Sections from normal rabbit aorta that had been incubated at a 3% O2 concentration for 3 hours in NITP-containing medium exhibited a zone of immunoreaction in the middle portion of the media. In immunoperoxidase sections brown staining was seen associated with the cytoplasm and the nuclei of the medial SMCs (Fig 1D⇓). The brownish yellow autofluorescence of the elastic laminae was easy to distinguish from the specific FITC immunofluorescence similarly associated with the cytoplasm and nuclei of the medial SMCs (Fig 1C⇓). The zone was 5 to 7 elastic lamellae wide (≈140 μm), and the distance from the lumen corresponded to 5 or 6 elastic lamellae (≈100 μm). In sections that had been incubated at 0% O2 the peroxidase staining and the immunofluorescence were more patchy and widespread (Fig 1E⇓ and 1F⇓). At a 6% O2 concentration a faint, narrow band with peroxidase staining and specific fluorescence could be discerned, but not in all sections. At 21% O2 no immunoreaction could be detected in the media (Fig 1A⇓ and 1B⇓). Fluorescence and peroxidase staining were also regularly seen in the endothelium (Figs 1⇓, 2A⇓, and 2B⇓) and in the fat cells in the adventitia. However, this reaction did not depend on the degree of hypoxia during the incubations, since it appeared over the whole range of O2 concentrations, ie, 0% to 75%. In the sections that had been incubated in the absence of NITP no specific fluorescence or peroxidase reaction was seen.
In sections from rabbit aorta with experimental atherosclerosis the basic pattern of immunoreaction in the media was the same, ie, a faint band of peroxidase staining or fluorescence in sections from tissue incubated at a 6% O2 concentration (Fig 3B⇓) and a wider zone in sections incubated at 3% O2 (Fig 3C⇓ and 3D⇓).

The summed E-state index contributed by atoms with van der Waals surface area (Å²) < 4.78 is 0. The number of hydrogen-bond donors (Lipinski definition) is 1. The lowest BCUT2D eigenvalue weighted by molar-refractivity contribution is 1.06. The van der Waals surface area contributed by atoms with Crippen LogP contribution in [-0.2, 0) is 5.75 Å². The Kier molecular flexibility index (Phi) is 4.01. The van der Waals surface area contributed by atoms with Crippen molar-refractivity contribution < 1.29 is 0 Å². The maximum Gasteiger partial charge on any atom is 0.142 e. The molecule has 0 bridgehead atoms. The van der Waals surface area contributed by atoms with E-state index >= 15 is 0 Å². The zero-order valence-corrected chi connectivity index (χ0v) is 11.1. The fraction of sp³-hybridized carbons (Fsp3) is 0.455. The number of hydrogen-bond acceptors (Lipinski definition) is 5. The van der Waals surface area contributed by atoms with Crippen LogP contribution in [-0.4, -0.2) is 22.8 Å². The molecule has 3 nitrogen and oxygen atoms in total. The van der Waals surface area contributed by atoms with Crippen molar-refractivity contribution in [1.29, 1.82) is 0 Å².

In rabbit intimal lesions weak peroxidase staining and fluorescence were seen in occasional cells, presumably foam cells, after incubation at 21% and 6% O2 concentrations (Fig 3A⇑ and 3B⇑). More cells showed immunoreaction at 3%, and at several locations intense staining and fluorescence were seen in a majority of the cells (Fig 3C⇑ and 3D⇑). Peroxidase staining and fluorescence were also observed in the endothelium and adventitial fat.
In pig aorta, again the basic pattern of immunoreaction was the same; ie, peroxidase staining and immunofluorescence were observed as a band in the inner part of the media. However, the reaction was seen at an O2 concentration of 21% in the surrounding medium (Fig 4E⇓), and the zone was much wider at 10% and 3% O2 concentrations than in rabbit aorta (Fig 4B⇓ and 4C⇓). At 75% O2 concentration no immunoreaction was observed (Fig 4A⇓ and 4D⇓). The distance from the luminal surface to the immunoreaction was about 15, 30, and 45 elastic lamellae wide (≈200, 400, and 600 μm) in sections from pig aorta incubated in 3%, 10%, and 21% O2, respectively, as judged from immunofluorescence, where the elastic laminae were easy to distinguish. It is noteworthy that the width at the 3% O2 concentration was similar to that found in rabbit aorta and that the width at the 21% O2 concentration is more than twice the thickness of the rabbit aorta. No specific fluorescence or peroxidase reaction was seen in the sections that had been incubated in the absence of NITP.
In contrast to the rabbit specimens, no staining or fluorescence was observed in the pig endothelium.
We have presented a method for the demonstration of arterial wall hypoxia in vitro by using immunohistochemical techniques. We propose that this method may be used to assess the degree of hypoxia in the arterial wall in vivo. In this way some of the crucial questions may be addressed that could validate the anoxemia theory of atherosclerosis.3